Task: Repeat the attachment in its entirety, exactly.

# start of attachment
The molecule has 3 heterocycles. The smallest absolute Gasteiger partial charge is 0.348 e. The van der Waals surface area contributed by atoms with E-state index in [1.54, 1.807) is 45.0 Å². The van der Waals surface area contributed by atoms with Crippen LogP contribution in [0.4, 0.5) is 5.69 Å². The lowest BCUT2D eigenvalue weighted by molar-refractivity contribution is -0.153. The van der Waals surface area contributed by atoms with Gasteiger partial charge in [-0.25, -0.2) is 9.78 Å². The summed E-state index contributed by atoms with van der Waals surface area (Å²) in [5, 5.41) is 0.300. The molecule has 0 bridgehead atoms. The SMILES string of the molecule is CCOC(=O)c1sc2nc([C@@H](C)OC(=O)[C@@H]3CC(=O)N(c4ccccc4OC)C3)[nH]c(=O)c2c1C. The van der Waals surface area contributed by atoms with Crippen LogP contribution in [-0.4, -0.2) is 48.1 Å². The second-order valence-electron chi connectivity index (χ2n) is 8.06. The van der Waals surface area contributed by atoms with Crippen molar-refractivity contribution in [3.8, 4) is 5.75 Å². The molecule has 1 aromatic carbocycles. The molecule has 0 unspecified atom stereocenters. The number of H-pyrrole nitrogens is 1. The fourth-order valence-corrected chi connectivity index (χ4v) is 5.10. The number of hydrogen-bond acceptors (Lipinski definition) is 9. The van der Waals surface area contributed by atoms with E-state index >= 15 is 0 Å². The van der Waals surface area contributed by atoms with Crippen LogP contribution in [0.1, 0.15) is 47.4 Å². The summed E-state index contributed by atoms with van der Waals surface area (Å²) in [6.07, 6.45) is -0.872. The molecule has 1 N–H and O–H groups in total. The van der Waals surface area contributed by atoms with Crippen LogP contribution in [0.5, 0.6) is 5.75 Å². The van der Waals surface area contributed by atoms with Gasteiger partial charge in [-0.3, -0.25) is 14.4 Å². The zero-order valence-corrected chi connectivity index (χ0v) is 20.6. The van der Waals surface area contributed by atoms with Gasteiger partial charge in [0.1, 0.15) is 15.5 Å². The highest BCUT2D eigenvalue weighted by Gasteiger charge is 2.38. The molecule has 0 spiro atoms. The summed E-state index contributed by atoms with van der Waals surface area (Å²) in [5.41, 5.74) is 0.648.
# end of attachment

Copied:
The molecule has 3 heterocycles. The smallest absolute Gasteiger partial charge is 0.348 e. The van der Waals surface area contributed by atoms with E-state index in [1.54, 1.807) is 45.0 Å². The van der Waals surface area contributed by atoms with Crippen LogP contribution in [0.4, 0.5) is 5.69 Å². The lowest BCUT2D eigenvalue weighted by molar-refractivity contribution is -0.153. The van der Waals surface area contributed by atoms with Gasteiger partial charge in [-0.25, -0.2) is 9.78 Å². The summed E-state index contributed by atoms with van der Waals surface area (Å²) in [5, 5.41) is 0.300. The molecule has 0 bridgehead atoms. The SMILES string of the molecule is CCOC(=O)c1sc2nc([C@@H](C)OC(=O)[C@@H]3CC(=O)N(c4ccccc4OC)C3)[nH]c(=O)c2c1C. The van der Waals surface area contributed by atoms with Crippen LogP contribution in [-0.4, -0.2) is 48.1 Å². The second-order valence-electron chi connectivity index (χ2n) is 8.06. The van der Waals surface area contributed by atoms with Crippen molar-refractivity contribution in [3.8, 4) is 5.75 Å². The molecule has 1 aromatic carbocycles. The molecule has 0 unspecified atom stereocenters. The number of H-pyrrole nitrogens is 1. The fourth-order valence-corrected chi connectivity index (χ4v) is 5.10. The number of hydrogen-bond acceptors (Lipinski definition) is 9. The van der Waals surface area contributed by atoms with E-state index >= 15 is 0 Å². The van der Waals surface area contributed by atoms with Crippen LogP contribution in [0.1, 0.15) is 47.4 Å². The summed E-state index contributed by atoms with van der Waals surface area (Å²) in [6.07, 6.45) is -0.872. The molecule has 1 N–H and O–H groups in total. The van der Waals surface area contributed by atoms with Crippen LogP contribution in [0.5, 0.6) is 5.75 Å². The van der Waals surface area contributed by atoms with Gasteiger partial charge in [-0.3, -0.25) is 14.4 Å². The zero-order valence-corrected chi connectivity index (χ0v) is 20.6. The van der Waals surface area contributed by atoms with Gasteiger partial charge in [0.1, 0.15) is 15.5 Å². The highest BCUT2D eigenvalue weighted by Gasteiger charge is 2.38. The molecule has 0 spiro atoms. The summed E-state index contributed by atoms with van der Waals surface area (Å²) in [5.41, 5.74) is 0.648.